With Hesitation Marks, Nine Inch Nails isn’t just selling an album—they’re telling a story. Unlike the common LP, the concept album represents the careful crafting of a collection of songs into a single work, unified musically, lyrically, and aesthetically. Nine Inch Nails does just that with Hesitation Marks, adding another great entry to the genres canon.
A number of the songs flow together a la Dark Side of the Moon, merging into an overarching aesthetic. The lyrics tell the story of a man with a Dr. Jekyll and Mr. Hyde inspired ailment, and his journey of working through his dual nature. The tale starts with the creation of his Hyde persona in “Copy of a” and “Came Back Haunted.” Then NIN dives into the man’s Jekyll-like despair over his condition in “All Time Low,” and lyrically charts his attempts to break away from himself in “Various Means of Escape.” The conflict climaxes during a confrontation described in “Two of Us,” and “While I’m Still Here” paints the aftermath of the album’s compelling narrative.
The LP provides ample opportunity for Reznor to showcase his often overlooked vocal ability. On “Copy of a,” instead of just singing the same word again and again, Reznor’s voice at times repeats as if the record is skipping—a great change of pace from his usual vocals. On “Running,” Reznor sings as if out of breath, adding an intelligent realism to the LP.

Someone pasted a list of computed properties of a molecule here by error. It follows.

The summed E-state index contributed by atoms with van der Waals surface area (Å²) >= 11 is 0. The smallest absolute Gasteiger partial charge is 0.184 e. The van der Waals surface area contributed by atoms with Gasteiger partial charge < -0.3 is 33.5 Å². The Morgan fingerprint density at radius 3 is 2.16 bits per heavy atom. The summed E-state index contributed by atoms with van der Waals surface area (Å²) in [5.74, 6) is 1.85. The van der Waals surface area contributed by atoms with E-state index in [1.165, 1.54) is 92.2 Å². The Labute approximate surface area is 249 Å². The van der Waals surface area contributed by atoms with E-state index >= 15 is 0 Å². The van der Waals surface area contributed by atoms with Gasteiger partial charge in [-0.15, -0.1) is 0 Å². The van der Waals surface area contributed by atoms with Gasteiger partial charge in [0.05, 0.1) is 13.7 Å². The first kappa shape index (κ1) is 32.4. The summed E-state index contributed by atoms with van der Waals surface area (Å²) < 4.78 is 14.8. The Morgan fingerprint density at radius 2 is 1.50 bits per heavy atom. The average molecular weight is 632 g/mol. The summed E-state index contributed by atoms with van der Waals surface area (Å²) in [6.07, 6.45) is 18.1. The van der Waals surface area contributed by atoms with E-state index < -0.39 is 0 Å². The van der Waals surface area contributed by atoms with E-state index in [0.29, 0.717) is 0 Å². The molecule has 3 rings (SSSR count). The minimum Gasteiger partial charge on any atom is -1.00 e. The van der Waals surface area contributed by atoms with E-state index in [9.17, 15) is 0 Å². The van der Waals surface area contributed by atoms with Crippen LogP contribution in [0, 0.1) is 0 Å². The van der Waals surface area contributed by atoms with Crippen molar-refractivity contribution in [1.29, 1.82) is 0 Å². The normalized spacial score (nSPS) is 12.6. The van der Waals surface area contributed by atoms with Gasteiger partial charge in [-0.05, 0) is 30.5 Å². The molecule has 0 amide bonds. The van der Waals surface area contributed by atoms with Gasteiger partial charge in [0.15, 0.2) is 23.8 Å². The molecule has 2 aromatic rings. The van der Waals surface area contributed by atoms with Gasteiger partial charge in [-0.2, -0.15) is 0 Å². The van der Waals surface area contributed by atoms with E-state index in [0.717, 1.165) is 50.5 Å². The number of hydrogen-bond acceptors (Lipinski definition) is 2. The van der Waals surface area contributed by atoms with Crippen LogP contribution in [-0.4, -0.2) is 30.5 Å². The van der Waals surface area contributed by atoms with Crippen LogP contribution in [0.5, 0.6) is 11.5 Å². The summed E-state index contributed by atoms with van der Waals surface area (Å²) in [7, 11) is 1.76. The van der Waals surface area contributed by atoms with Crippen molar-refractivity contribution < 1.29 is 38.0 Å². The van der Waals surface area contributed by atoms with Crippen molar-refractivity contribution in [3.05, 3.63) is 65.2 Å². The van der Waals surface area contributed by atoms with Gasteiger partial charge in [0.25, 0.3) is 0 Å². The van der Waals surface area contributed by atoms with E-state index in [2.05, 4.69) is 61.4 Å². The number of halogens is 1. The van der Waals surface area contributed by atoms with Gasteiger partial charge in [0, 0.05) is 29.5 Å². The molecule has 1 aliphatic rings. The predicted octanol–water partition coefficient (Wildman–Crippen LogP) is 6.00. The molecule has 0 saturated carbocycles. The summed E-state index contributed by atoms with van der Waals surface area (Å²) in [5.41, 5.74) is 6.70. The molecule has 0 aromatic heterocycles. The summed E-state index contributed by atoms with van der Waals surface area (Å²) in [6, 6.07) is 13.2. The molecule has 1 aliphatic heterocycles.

Musically, Reznor creates a haunted atmosphere. The arrangements on the tracks vary greatly, from large and layered to scant and eerily vacant. Between the sparse drum beats and synth loops, the wildly distorted guitar, and eclectic mixes of other electronic sounds, Reznor and Co. (including Fleetwood Mac’s Lindsey Buckingham on guitar) create the musical landscape and world of Hesitation Marks.
While piano only makes a few appearances over the course of the LP, it shines every time it does. In simple, lingering, Chopin-like lines, Reznor creates strikingly dark yet fantastically beautiful moments.
Hesitation Marks has something for everybody, between the heavy synth/electronic tracks like “I Would For You” and rockers like “Everything,” — a sort of NIN meets Beach Boys. It is a masterfully crafted album, and, in my opinion, is one of the best of the year. If the lyrics’ story doesn’t hold you, the music will.
Voice’s Choices: “Copy of a,” “Various Methods of Escape”
Originally Published in the Georgetown Voice on 08/29/13